Tyrone Hernandez

ATTITUDE, DISCIPLINE, FAMILY, HONOR, LOYALTY, RESPECT. OSS!!!

COMPETING TRADEMARKS IN SPONSORED SPORTING EVENTS

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This coming Sunday September 1 will be a special day for Ateneans and La Sallians which is the second round match-up of the UAAP between arguably the most storied rivalry in collegiate sports. Araneta Coliseum will once again be flooded with Green and Blue. From the cheers of former Senator Dick Gordon to the chants of Mr. Pure Energy himself Gary V will definitely as they say bring the house down. Sponsors of the clubs have really worked hard to get them because of the market they possess. Both schools have produced outstanding alumni in the fields of government, business, sector, the law and medical profession. Therefore there is a wide range of network expansion where the brands will be really known once the players suit up their brands. In a basketball game the most notable equipment of sponsors is the shoes they wear. As far as I know both clubs are being endorsing the brand Nike while a few of the respective players from both sides sport Adidas from their own personal endorsement.

 

Just do it, think different, be what’s next are just some of the famous slogan of Nike, Apple, Microsoft respectively. Those slogans can be seen and heard from different media outlets. Some of us can immediately associate those slogans to their name brands. Such brands are even the sponsors of professional players and teams. This sponsors generate so much profit through their brand ambassadors that they get so much exposure or “air time” when their ambassadors are playing. It was reported that Michael Jordan earns as much as 80 Million dollars per year after his playing career. Thus, he even has a Jordan Brand a subsidiary of Nike. How does a retired professional basketball player earn that much, it is by sponsorship. It has already been a fashion trend to wear Michael Jordan Shoes or famously called by a single letter which is J’s. From rappers to athletes to hipsters, wearing J’s is a fashion phenomena. On Ebay they sell as much as 1,000 dollars for a pair of limited edition J’s. Music moguls and hiphop artists such as Drake, Eminem, J Cole, Rick Ross, Nelly and much more have always worn the shoes and even some of the lyrics in their songs it was mentioned that they are wearing J’s. There was even a report from TMZ that a famous celebrity has her Chihuahua wear custom J’s which cost her around 5-10 thousand dollars.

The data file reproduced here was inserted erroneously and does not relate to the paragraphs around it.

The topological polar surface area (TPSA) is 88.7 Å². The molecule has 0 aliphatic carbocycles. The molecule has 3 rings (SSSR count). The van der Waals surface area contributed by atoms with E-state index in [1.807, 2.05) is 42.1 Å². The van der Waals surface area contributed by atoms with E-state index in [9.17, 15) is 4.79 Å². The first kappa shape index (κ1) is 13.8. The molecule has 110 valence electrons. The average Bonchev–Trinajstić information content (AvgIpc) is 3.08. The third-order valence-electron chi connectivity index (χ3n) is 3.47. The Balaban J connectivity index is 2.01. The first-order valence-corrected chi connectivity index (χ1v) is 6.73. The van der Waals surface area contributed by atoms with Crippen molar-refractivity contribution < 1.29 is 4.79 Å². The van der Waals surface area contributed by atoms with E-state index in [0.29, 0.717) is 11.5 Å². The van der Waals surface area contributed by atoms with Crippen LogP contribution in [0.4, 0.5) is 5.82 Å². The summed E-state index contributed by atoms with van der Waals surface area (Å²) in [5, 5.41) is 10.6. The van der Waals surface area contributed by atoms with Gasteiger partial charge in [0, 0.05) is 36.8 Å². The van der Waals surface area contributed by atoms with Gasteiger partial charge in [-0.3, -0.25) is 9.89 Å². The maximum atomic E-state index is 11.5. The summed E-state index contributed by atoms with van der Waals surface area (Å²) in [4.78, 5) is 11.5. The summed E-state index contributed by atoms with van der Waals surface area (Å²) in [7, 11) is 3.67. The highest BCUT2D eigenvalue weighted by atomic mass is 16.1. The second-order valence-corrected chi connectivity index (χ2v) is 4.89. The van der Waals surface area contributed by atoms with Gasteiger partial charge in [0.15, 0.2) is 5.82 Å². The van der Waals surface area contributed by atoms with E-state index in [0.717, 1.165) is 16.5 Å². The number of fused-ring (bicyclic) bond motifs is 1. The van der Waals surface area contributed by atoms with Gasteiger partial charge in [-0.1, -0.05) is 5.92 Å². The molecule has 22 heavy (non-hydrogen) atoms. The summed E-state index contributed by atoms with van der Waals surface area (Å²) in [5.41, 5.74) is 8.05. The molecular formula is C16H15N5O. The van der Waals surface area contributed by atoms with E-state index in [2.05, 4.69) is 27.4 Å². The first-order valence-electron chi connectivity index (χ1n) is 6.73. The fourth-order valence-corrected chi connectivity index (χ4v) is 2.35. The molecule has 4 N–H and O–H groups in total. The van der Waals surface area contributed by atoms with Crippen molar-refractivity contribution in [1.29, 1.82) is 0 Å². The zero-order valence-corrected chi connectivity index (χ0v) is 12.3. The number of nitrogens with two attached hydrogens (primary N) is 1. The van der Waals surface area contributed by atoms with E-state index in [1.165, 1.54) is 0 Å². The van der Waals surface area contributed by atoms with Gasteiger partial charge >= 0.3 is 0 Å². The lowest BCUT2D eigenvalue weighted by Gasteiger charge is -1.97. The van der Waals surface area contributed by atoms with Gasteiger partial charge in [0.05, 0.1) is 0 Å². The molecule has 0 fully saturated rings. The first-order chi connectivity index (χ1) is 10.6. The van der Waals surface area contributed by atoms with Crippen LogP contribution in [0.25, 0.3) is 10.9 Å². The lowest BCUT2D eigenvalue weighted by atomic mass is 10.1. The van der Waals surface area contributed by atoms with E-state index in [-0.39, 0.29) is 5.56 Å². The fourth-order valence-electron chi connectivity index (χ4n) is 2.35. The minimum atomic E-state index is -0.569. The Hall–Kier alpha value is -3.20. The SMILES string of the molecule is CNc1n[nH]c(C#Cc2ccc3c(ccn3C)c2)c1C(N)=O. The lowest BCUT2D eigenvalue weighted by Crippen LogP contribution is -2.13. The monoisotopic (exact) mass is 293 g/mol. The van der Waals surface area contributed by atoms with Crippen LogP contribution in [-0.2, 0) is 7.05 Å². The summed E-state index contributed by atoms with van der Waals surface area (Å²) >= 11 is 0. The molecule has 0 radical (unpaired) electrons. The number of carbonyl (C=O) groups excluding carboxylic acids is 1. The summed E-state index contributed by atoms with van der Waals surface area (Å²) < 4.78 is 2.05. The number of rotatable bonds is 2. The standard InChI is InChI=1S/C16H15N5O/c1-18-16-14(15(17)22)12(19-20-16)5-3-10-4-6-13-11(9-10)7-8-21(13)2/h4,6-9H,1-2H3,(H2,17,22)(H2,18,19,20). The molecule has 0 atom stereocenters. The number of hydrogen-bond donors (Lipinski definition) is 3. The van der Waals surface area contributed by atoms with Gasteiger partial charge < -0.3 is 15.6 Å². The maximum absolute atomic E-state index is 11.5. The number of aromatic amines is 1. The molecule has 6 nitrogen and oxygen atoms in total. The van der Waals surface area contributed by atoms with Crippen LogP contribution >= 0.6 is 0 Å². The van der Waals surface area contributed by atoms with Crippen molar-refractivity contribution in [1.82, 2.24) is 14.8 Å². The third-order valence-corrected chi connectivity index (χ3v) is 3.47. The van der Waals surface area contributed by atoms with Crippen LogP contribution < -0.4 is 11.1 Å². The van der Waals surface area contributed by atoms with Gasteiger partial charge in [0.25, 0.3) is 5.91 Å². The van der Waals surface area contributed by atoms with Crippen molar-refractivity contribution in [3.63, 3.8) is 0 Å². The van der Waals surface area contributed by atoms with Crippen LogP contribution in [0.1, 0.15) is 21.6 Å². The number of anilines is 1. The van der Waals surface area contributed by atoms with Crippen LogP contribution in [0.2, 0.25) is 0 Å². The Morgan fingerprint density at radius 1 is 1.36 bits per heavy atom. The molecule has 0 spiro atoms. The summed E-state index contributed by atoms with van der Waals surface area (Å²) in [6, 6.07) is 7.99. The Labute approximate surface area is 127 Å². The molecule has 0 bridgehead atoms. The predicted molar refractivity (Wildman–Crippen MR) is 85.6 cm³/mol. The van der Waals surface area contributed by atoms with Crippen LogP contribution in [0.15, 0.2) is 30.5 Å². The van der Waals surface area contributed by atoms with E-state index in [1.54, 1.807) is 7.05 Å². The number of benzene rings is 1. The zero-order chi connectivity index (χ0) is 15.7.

Notably it was rumored that while Michael Jordan was watching his son Marcus play basketball in high school he noticed that his son’s team were wearing a different brand of basketball shoes and it was only his son Marcus who was wearing the Jordan Brand. The following day the whole team was wearing Jordan brand shoes already which was custom made and was colored and patterned from the colors of their school.